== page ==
Spartanburg looks like a sleepy little town. There are few controversies here, unless I start them, and you would not expect to find a swamp where there is apparently little sign of disagreement between the people and the leadership. But this was a textile town and the middle class here was probably rather small and smart people kept their opinions to themselves. That seems to have carried on to the present.
Not so long ago, the local newspaper published my opinion pieces, but only rarely did I get any feedback on them until the paper started publishing online. In 2015, when I wrote about local church plans to begin welcoming former refugees mostly from U.N. camps in Africa and the Middle East, comments on the article were almost singularly critical of these plans and the paper unceremoniously cut off comment. I had never seen so many comments in that forum and I had never seen comments cut off after only a few days.
Spartanburg is not DC, but it seems determined to be the swampiest small town in South Carolina. As in Washington, elected officials answer, not primarily to their constituents, but to those who support them. The city fathers are not well-paid, but dollars are not the coin of the government realm – that coin comes in the form of influence and influence increases as government has more and more money to spend with vendors and contractors who can reward them, or their sponsors, in some way.
Oligarchs never consult the people, but wise oligarchs pretend to do so. Thus, the paper is wiser than the government. Our government oligarchs are particularly unwise as they do not even pretend to care what we think, even in a place like Spartanburg where the majority of people are intelligent and have fairly good opinions. Here is some evidence of oligarchical behavior.
In 2014, after numerous indignant meetings and 4,000 signed petitions (in a city of 30,000 souls), the inner- city school district allowed the city, which was administering the district’s beautiful and well-built, HUD funded, indoor pool, to be closed, blown up, and buried. There was very little real public discussion about the pool, no investigative journalism, and no one seemed take ownership. I asked the Superintendent of Education who owned the pool, and he said he did not know. When I researched this issue and brought him the public documents showing the district as clearly the owner of the pool, he seemed embarrassed and said, “I know we own the pool.”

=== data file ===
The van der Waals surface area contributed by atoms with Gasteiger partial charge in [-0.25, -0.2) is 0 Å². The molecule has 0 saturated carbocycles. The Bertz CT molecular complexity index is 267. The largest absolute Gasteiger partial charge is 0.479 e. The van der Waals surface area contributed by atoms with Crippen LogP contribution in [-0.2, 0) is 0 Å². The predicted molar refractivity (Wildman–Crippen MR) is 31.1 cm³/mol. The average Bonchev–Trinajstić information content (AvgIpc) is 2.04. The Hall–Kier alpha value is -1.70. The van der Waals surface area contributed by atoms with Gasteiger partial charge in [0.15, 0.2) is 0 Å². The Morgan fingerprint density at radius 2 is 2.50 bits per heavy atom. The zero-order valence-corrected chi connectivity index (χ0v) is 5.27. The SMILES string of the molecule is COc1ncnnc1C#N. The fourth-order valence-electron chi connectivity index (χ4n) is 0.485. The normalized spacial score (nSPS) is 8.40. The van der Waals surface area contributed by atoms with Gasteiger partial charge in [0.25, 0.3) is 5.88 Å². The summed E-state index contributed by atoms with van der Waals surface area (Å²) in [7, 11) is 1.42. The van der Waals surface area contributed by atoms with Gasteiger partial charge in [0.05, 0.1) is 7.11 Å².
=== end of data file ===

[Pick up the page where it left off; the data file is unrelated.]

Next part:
The official reasons given for destroying this fine pool was to save the city $500,000 per year in operating costs (after 30 years, county residents, who outnumber city residents 8:1 still outnumber city residents when it comes to pool use—surprise, surprise) and to avoid huge repair expenses, which turned out to be only $10,000 to replace the pool lining and refill the pool. I know because I found a buyer for the pool and he assessed the cost of getting it ready to use again.
Now, just three years later, the city wants to spend many millions of dollars to build a new pool on the north side of the city, between two excellent colleges. To make room for their dream community, the oligarchs have moved out the poor and replaced their homes. I guess you might call it “urban renewal.” The goal appears to be a community composed of college faculty, students, and newly re-settled former refugees. The area where the pool used to be is in the dead center of the city, convenient to all and close to the projects. That made it convenient for even poor kids to get to swimming lessons and summer programs at the pool. For now, at least, there is no indoor nor comparable outdoor public pool. If the Northside pool gets built, it will probably not be used for summer programs for kids in the projects and the high percentage of swimmers that Spartanburg has now, will drop.
When the county discovered that the mold problem in the courthouse was irremediable since due to water problems stemming back to the time of purchase, the only solution it could find was to build a new building. Since the city also had building needs, they decided to build shared offices and parking lots in the city and county and fund both with a $200 plus million-dollar tax increase. For years government officials have complained about the lack of a good tax base in the city because most prime real estate is occupied by nonprofits. Some or all of the new government buildings could have been built outside of the city, especially those that are supposed to house county, or city and county functions, but then lawyers might be inconvenienced or worse, the cheaper costs might mean less money for the oligarchs to spend.
Business taxes and start-up costs are high in Spartanburg, both in time and money, and that is probably the main reason we have relatively few businesses downtown. But should a business want to locate here, in spite of the barriers we put in the way, it would be helpful to have some property available. Just recently the city gave away seven acres of land between a park and a hotel to a company from Florida planning to build “luxury apartments.” They only needed 2 acres, but our generous city council gave them 7. And do we really need to replace five buildings?